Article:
What the heck have comets L4 PANSTARRS and Lemmon been up to anyway? Well, they’re still visible in 50mm binoculars and small telescopes. You can see them both sans moonlight in the morning sky after moonset. PANSTARRS first shows at nightfall not far from the North Star Polaris, one reason why it’s easy to find.
Shining at around 8th magnitude it looks like a fuzzy spot in binoculars, a bigger fuzzy spot with a brighter head in a small scope and a twin-tailed wonder in large amateur telescopes. It sidles up the Little Dipper in the coming month passing near that constellations two brightest stars – Polaris and then Kochab (KO-kab). Moonlight will soon compromise evening viewing but morning skies are still dark just before dawn.
Michael Jaeger’s amazing photo shows how drastically different PANSTARRS looks compared to a month ago. The principle dust tail (off to the right and fanning left) so bright in March and early April has shrunk and faded. Meanwhile, the anti-tail, formed by dust trailing in the comet’s orbit, stretches at least a full binocular field of view to the left. PANSTARRS never ceases to amaze.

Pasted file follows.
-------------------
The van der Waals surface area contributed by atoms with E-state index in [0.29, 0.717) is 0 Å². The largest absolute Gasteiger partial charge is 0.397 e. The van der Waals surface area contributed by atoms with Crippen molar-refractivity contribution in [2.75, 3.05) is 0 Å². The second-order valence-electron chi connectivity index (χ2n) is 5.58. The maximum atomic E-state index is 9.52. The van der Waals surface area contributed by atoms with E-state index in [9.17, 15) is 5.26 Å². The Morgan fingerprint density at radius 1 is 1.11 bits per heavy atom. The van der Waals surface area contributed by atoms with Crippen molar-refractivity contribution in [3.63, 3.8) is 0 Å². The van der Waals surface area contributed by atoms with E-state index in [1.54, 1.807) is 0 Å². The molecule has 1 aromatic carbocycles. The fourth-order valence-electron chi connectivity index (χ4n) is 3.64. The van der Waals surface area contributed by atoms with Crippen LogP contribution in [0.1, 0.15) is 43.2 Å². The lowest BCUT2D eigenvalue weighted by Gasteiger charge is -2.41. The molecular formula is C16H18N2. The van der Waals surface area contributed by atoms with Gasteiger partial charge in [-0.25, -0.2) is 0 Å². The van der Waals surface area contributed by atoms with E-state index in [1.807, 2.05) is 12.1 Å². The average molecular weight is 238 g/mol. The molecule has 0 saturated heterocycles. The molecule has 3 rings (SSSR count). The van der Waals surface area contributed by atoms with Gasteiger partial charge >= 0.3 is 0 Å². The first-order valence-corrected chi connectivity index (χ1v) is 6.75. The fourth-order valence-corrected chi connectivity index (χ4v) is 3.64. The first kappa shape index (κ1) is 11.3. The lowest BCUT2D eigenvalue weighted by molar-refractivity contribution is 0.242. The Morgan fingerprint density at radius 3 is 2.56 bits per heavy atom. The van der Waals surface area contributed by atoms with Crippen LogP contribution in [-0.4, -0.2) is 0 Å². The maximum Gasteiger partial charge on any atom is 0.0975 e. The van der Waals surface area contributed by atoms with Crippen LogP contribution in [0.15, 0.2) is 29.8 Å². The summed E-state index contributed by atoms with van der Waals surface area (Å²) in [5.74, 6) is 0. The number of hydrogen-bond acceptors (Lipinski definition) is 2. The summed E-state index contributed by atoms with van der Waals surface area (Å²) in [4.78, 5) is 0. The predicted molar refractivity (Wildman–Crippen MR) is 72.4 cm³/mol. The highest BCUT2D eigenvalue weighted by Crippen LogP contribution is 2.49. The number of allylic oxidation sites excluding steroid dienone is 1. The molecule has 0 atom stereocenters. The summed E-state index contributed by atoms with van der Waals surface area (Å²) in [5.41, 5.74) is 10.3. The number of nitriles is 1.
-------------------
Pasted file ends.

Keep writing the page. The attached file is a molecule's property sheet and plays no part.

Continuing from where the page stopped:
Comet C/2012 F6 Lemmon has finally risen high enough before dawn to clear the horizon haze and treeline. At 7th magnitude, you can see in binoculars a more compact fuzzy spot than PANSTARRS; a telescope will show a faint, short tail to the southwest. Time exposure photos reveal a soft, rounded dust tail and long, skinny gas or ion tail.